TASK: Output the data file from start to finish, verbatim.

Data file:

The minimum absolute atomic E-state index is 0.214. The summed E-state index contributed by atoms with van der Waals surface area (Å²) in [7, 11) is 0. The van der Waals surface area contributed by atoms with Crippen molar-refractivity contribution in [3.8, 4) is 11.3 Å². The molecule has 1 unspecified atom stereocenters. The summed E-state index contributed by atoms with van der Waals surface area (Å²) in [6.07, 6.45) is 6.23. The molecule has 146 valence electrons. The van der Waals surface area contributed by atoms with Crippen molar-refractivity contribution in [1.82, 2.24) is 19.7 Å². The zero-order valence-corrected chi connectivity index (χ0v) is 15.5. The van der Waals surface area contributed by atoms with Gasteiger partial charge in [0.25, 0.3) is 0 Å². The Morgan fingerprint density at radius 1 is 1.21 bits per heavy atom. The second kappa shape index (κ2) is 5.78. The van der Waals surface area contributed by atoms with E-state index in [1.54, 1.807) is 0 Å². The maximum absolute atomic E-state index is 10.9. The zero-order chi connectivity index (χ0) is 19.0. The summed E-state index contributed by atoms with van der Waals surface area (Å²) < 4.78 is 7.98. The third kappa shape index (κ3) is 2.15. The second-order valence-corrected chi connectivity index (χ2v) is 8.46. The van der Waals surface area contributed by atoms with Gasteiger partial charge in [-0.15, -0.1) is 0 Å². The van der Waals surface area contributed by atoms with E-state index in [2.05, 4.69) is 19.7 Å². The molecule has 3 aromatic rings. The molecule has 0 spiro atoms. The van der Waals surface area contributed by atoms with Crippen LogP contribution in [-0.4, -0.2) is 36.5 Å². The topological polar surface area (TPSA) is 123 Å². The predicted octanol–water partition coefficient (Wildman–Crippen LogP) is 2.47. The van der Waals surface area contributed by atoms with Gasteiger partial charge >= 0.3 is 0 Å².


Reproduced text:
The minimum absolute atomic E-state index is 0.214. The summed E-state index contributed by atoms with van der Waals surface area (Å²) in [7, 11) is 0. The van der Waals surface area contributed by atoms with Crippen molar-refractivity contribution in [3.8, 4) is 11.3 Å². The molecule has 1 unspecified atom stereocenters. The summed E-state index contributed by atoms with van der Waals surface area (Å²) in [6.07, 6.45) is 6.23. The molecule has 146 valence electrons. The van der Waals surface area contributed by atoms with Crippen molar-refractivity contribution in [1.82, 2.24) is 19.7 Å². The zero-order valence-corrected chi connectivity index (χ0v) is 15.5. The van der Waals surface area contributed by atoms with Gasteiger partial charge in [0.25, 0.3) is 0 Å². The Morgan fingerprint density at radius 1 is 1.21 bits per heavy atom. The second kappa shape index (κ2) is 5.78. The van der Waals surface area contributed by atoms with E-state index in [1.54, 1.807) is 0 Å². The maximum absolute atomic E-state index is 10.9. The zero-order chi connectivity index (χ0) is 19.0. The summed E-state index contributed by atoms with van der Waals surface area (Å²) < 4.78 is 7.98. The third kappa shape index (κ3) is 2.15. The second-order valence-corrected chi connectivity index (χ2v) is 8.46. The van der Waals surface area contributed by atoms with Gasteiger partial charge in [-0.15, -0.1) is 0 Å². The van der Waals surface area contributed by atoms with E-state index in [2.05, 4.69) is 19.7 Å². The molecule has 3 aromatic rings. The molecule has 0 spiro atoms. The van der Waals surface area contributed by atoms with Crippen LogP contribution in [-0.4, -0.2) is 36.5 Å². The topological polar surface area (TPSA) is 123 Å². The predicted octanol–water partition coefficient (Wildman–Crippen LogP) is 2.47. The van der Waals surface area contributed by atoms with Gasteiger partial charge >= 0.3 is 0 Å².